There is no panacea for nationalism as long as it is endemic to the global social system. However, there are strategies to reduce its exclusionary and virulent side. As this study suggests, the manifestations of nationalism are manifold, thus the response has to be as well.
While many nations have succeeded in using nationalism to develop, this same nationalism has also generated forms of exclusivism and competition that make it hard to resolve shared global problems.
Nationalism in ASIA
Japan provides a surprising example. Meiji Japan’s top-down nationalism led to rapid expansion of its own development as well as to imperial expansion.
Growth was likewise driven in the populous nation-states of China and India, despite their disparity in experiments with socialist forms of development and varied U.S. influence. Growth in both nations was enabled by powerful nationalist movements—especially revolutionary nationalism in China—premised on a more equitable contract with the population than the older imperialist order. Development, in other words, was encouraged by the inclusive nationalism that grew out of redistributive justice and the economic and political failures of the older system, and the rise of new classes that demanded change.
These fluctuations in the tone of a particular form of nationalism are shaped by more than state-influenced macro-economic factors. Most international studies of economic development take the nation-state as a stable basis of their analysis.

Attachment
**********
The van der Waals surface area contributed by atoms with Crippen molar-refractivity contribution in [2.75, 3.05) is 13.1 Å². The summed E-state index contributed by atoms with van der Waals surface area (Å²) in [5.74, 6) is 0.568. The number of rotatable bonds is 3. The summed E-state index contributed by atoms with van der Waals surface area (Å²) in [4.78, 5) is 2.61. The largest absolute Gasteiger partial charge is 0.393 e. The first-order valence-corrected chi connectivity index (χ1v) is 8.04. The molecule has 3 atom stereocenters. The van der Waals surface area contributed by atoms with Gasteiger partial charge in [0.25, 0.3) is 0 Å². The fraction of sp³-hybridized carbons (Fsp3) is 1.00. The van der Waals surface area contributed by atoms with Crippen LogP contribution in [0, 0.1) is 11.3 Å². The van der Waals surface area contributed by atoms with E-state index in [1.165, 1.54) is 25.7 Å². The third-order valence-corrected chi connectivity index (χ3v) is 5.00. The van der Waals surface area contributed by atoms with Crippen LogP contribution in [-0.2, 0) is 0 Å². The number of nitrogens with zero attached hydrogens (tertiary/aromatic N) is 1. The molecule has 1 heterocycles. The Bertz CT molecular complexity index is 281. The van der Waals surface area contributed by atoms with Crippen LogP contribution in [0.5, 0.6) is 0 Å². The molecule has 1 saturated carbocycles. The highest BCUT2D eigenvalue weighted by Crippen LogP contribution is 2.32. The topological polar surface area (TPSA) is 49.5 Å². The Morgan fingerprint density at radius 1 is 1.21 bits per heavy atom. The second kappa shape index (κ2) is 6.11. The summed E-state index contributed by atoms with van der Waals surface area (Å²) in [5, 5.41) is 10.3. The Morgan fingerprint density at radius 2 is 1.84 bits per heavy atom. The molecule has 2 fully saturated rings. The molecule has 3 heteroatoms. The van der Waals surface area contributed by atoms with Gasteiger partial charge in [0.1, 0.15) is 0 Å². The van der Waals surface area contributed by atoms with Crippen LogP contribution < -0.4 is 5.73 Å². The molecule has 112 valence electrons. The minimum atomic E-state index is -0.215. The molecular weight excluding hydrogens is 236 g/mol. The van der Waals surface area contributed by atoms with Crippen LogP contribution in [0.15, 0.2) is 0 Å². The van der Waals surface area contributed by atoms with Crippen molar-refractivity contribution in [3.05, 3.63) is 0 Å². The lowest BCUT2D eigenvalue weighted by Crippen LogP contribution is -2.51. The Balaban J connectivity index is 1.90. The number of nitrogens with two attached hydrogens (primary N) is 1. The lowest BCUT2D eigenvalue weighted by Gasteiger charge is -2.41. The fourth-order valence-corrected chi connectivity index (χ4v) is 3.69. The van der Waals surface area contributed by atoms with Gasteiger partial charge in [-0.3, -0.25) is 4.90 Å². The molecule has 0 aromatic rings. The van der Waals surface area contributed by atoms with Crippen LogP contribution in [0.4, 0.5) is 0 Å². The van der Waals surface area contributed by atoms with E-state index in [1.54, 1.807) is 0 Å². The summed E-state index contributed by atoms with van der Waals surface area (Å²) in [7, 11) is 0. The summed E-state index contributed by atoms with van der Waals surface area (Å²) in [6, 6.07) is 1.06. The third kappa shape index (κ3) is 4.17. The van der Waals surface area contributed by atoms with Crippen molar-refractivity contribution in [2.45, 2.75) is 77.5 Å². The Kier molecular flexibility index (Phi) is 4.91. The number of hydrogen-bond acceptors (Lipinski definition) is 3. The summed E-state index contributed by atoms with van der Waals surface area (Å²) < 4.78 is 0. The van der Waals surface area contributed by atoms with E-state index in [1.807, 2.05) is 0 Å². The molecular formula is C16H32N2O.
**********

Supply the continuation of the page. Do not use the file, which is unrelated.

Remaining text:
The trend that was Globalisation has new drifted on a major level with many countries taking a nationalist approach, evidence of which is found through the rising economies and declining international relations among various countries.
Within the EU, politicians such as Italy’s Salvini and Hungary’s Viktor Orban are a part of the new wave of nationalists. In Turkey, the ‘black Turks’ have been avid backers of President Recep Tayyip Erdogan, and are bitterly opposed by the more secular and globalist ‘White Turks’. In Asia too, stark divides have emerged between middle- class voters in big cities and those in the small towns.
This emerging nationalism is undoubtedly an easy resource but an indefinite one, resulting in an ignorance towards issues of international importance and conflicts. However, there are strategies to reduce its exclusionary and virulent side. While many nations have succeeded in using nationalism to develop, this same nationalism has also generated forms of exclusivism and competition that make it hard to resolve shared global problems.
2021, as will be the year of economically emerging nationalist countries, as the media states, needs to look out for the global political repercussions and effects so as to pave a better way towards the upcoming global-warmed hardships internationally.